FCC Investigates Wireless Carriers For Allegedly Lying About Rural Coverage
The FCC upset a lot of people when it voted to repeal net neutrality rules. The Commission then wanted to reduce the speed that is considered to be broadband in some areas, however, the backlash to that move saw the FCC step back and stop its attempts to reclassify broadband speeds in some areas. The FCC has worked to ensure that it's easier for broadband providers to get their speedy services to more people; Google Fiber in particular benefitted from a change in FCC regulations regarding utility pole usage. The FCC has now announced that it is launching an investigation into one or more major wireless carriers.
FCC Chairman Ajit Pai has announced that the agency is launching an investigation into whether "one or more major carriers" have violated the rules that the FCC set for the Mobility Fund Phase II (MF-II) reverse auction's mapping rules by submitting incorrect coverage maps. MF-II would give up to $4.53 billion over the next ten years to roll out advanced high-speed mobile broadband service in rural areas that wouldn't have service without government backing.
Providers were required to submit current, standardized coverage data that was to be used along with data from the Universal Service Administrative Company to allow the FCC to create an eligibility map for funds to expand service in areas with little or no broadband coverage. The FCC then kicked off a challenge process that was to allow interested parties an opportunity to challenge the initial determination that made an area ineligible for MF-II support. This challenge process is where the FCC saw signs that wireless carriers weren't playing fair.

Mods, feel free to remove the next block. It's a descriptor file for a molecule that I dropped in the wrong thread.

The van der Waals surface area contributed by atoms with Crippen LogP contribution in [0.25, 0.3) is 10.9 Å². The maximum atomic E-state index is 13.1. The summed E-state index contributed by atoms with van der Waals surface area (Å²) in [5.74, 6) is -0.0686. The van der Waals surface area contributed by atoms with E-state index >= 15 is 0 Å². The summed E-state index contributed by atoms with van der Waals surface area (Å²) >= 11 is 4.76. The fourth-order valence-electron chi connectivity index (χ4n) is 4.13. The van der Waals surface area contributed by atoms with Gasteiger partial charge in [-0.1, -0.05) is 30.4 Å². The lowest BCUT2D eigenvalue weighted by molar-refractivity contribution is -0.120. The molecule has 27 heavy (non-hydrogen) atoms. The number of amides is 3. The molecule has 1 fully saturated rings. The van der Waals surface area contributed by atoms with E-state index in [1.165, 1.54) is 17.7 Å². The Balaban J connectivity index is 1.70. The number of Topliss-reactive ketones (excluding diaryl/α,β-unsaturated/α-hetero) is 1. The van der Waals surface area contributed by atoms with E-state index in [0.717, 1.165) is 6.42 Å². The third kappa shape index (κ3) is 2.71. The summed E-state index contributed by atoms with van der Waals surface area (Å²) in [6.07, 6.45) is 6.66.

The investigation that is underway was started after a preliminary review of the 20,809,503 speed tests that were filed with the agency in connection with the challenge process suggested that there had been "significant violations of the Commission's rules." Pai said that the FCC had to ensure that the data the carriers gave it is accurate before the process could continue.
“My top priority is bridging the digital divide and ensuring that Americans have access to digital opportunity regardless of where they live, and the FCC’s Mobility Fund Phase II program can play a key role in extending high-speed Internet access to rural areas across America,” said Chairman Pai. “In order to reach those areas, it’s critical that we know where access is and where it is not. A preliminary review of speed test data submitted through the challenge process suggested significant violations of the Commission’s rules. That’s why I’ve ordered an investigation into these matters. We must ensure that the data is accurate before we can proceed.”